Local educators visit state lawmakers to discuss school-related legislation
Mar 09, 2017 | 584 views | 0 0 comments | 98 98 recommendations | email to a friend | print
Local educators (from left) Hank Postma, Ryan Anderson, Bre Russell, Alanna Simmons-Cameron, Jill Tatton, Casey Lawson and Sophia Sopuch pose for a photo during a recent visit to Utah’s Capitol Hill for Educator on the Hill Day in February. 
                                                                                                        Courtesy photo
Local educators (from left) Hank Postma, Ryan Anderson, Bre Russell, Alanna Simmons-Cameron, Jill Tatton, Casey Lawson and Sophia Sopuch pose for a photo during a recent visit to Utah’s Capitol Hill for Educator on the Hill Day in February. Courtesy photo
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At the beginning of each year, Utah legislators meet to make decisions on a number of bills that affect communities throughout the state. Public education is frequently impacted by the decisions made by lawmakers during that time, especially decisions related to testing, school funding and teacher licensing requirements. In 2016, 163 education-related bills were introduced to the Utah Legislature.

According to Grand County Board of Education member Jim Webster, as of early February this year, 105 education-related bills had been introduced to the Legislature. Webster said that number is high.

“With this huge volume of education bills, it is extremely difficult for anyone, including sitting legislators, to keep track of what is happening. There are a very few people in Utah who are able to keep track of these as they move very quickly from introduction to passage or defeat,” Webster said. “Education bills often get passed without a lot of vetting due to this volume.”

In mid-February, several educators from Grand County headed to Salt Lake City to take part in Educators Day on the Hill. With help from Chase Clyde, a Grand County High School alumni who is now the director of government relations and political action for the Utah Education Association, educators were given the opportunity to learn more about the education-related bills being considered this session, as well as speak with elected representatives about their concerns.

“The major focus of the trip was to build relationships with our congress people,” Grand County High School teacher Hank Postma said. “We were able to have great conversations with all of them and advocate for Grand County School District.”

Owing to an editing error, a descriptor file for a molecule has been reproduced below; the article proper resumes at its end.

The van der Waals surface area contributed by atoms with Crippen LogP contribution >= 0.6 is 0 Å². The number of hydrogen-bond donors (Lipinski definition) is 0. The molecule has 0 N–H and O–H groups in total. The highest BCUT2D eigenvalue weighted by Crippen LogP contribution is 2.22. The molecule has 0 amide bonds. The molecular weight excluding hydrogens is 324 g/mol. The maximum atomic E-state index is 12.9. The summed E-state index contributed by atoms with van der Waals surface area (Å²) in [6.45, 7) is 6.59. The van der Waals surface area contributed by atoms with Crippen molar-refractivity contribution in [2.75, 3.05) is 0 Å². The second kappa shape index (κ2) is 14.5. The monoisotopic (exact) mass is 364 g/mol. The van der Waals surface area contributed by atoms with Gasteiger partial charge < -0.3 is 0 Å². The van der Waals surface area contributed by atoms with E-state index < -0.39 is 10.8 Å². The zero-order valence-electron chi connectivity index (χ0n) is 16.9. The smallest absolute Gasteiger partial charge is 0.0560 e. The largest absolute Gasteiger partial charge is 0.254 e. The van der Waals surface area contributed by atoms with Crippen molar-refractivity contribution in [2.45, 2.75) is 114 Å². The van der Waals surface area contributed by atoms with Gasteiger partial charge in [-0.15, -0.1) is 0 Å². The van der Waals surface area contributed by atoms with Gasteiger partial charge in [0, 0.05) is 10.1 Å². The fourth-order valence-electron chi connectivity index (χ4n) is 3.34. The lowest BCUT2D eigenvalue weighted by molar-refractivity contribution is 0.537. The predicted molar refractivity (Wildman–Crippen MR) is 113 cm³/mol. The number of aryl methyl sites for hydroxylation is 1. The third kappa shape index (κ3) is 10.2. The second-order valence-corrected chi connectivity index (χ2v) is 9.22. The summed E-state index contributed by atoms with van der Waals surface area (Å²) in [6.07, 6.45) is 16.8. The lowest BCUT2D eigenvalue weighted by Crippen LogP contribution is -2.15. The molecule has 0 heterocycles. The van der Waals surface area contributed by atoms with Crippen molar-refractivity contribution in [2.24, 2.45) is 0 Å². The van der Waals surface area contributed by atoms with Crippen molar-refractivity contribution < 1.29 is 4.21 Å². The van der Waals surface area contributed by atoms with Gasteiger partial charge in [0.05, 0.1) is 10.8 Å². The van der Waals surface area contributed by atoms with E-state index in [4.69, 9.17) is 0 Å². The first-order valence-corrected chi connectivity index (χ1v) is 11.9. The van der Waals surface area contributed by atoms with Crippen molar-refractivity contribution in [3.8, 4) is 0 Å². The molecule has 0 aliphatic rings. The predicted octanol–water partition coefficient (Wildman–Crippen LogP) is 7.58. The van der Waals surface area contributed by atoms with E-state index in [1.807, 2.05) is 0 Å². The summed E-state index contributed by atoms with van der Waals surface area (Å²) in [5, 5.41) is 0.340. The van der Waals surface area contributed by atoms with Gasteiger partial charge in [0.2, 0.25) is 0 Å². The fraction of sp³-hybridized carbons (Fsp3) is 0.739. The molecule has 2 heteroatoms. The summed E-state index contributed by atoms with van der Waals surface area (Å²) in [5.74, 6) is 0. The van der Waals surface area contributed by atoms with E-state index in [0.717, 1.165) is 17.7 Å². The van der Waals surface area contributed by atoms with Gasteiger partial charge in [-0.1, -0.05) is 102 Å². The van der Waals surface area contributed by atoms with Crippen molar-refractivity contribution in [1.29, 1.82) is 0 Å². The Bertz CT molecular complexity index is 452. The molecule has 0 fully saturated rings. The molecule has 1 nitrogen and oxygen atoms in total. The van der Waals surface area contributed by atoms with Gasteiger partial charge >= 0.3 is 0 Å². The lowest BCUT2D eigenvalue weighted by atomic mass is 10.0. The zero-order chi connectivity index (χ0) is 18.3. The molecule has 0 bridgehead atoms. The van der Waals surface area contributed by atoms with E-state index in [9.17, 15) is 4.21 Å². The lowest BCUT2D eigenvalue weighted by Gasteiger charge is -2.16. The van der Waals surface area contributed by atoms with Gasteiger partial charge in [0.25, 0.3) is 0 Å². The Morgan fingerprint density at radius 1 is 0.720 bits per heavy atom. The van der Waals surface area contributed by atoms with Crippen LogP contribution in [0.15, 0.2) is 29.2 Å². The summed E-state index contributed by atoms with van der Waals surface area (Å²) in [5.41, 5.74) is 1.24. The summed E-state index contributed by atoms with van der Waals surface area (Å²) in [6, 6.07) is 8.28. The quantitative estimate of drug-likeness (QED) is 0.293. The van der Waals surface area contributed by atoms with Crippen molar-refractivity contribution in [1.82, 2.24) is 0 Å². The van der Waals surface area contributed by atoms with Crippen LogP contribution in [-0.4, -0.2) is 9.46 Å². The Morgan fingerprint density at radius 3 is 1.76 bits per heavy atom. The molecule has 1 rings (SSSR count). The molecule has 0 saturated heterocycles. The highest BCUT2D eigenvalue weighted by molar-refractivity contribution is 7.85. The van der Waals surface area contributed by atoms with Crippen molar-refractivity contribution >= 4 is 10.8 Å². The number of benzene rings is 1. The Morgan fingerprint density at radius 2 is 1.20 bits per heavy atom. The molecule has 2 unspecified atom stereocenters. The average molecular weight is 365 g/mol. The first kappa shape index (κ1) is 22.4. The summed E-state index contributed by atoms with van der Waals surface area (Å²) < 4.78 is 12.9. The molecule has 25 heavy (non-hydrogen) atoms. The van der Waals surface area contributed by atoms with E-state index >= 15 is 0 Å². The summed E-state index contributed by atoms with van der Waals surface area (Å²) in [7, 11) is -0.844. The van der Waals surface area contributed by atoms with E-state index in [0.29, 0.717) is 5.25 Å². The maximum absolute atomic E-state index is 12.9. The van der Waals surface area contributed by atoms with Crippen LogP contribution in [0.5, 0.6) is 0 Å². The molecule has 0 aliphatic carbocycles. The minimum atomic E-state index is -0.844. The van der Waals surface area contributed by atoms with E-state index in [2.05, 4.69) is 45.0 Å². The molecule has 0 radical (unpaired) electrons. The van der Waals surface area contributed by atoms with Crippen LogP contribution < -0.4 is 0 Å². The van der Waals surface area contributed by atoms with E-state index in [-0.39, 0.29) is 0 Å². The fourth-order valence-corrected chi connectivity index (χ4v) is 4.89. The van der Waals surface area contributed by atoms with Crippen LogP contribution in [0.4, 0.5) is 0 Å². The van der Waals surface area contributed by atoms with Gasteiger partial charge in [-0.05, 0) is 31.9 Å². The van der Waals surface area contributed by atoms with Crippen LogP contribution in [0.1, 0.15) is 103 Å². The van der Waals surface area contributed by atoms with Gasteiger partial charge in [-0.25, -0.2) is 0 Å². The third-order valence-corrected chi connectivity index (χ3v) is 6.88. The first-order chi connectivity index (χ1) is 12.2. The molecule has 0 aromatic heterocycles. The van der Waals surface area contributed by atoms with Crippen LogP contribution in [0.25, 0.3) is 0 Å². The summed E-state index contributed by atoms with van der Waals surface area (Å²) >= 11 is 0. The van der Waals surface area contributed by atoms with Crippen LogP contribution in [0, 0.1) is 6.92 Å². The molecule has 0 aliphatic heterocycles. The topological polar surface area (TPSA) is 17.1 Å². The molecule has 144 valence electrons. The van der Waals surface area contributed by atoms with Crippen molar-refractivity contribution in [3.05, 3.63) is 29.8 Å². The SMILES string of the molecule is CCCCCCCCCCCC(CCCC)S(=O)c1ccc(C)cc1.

Postma, who is also the president of the local chapter of the UEA, said the educators were particularly concerned about Senate Bill 80. SB80, titled School Funding Amendments, originally contemplated taking one-third of any future increases to the weighted pupil unit (WPU) from school districts with high property values like Grand County and reallocating that money to districts that are deemed as having low property values, such as the Alpine School District.

That’s one of the reasons that Grand County Middle School teacher Sophia Sopuch made the journey to Utah’s Capitol Hill. Sopuch said that while in Salt Lake City representatives from UEA helped the educators to understand the significance of the relevant bills. After learning more about SB80, Sopuch said she was concerned about the loss of resources for the Grand County School District.

“They think we’re a rich district even though we’re in the Title 1 program,” Sopuch said. “Fifty percent of our students are low-income, but with this program, we wouldn’t be getting the same funding as other districts.”

Since the beginning of the 2017 legislative session, the bill has been significantly changed, eliminating the language that would have re-appropriated one-third of future WPU increases. However, Webster said the bill would likely still be detrimental for Grand County. He said the bill has changed many times, and no one is entirely sure what it will look like in the end.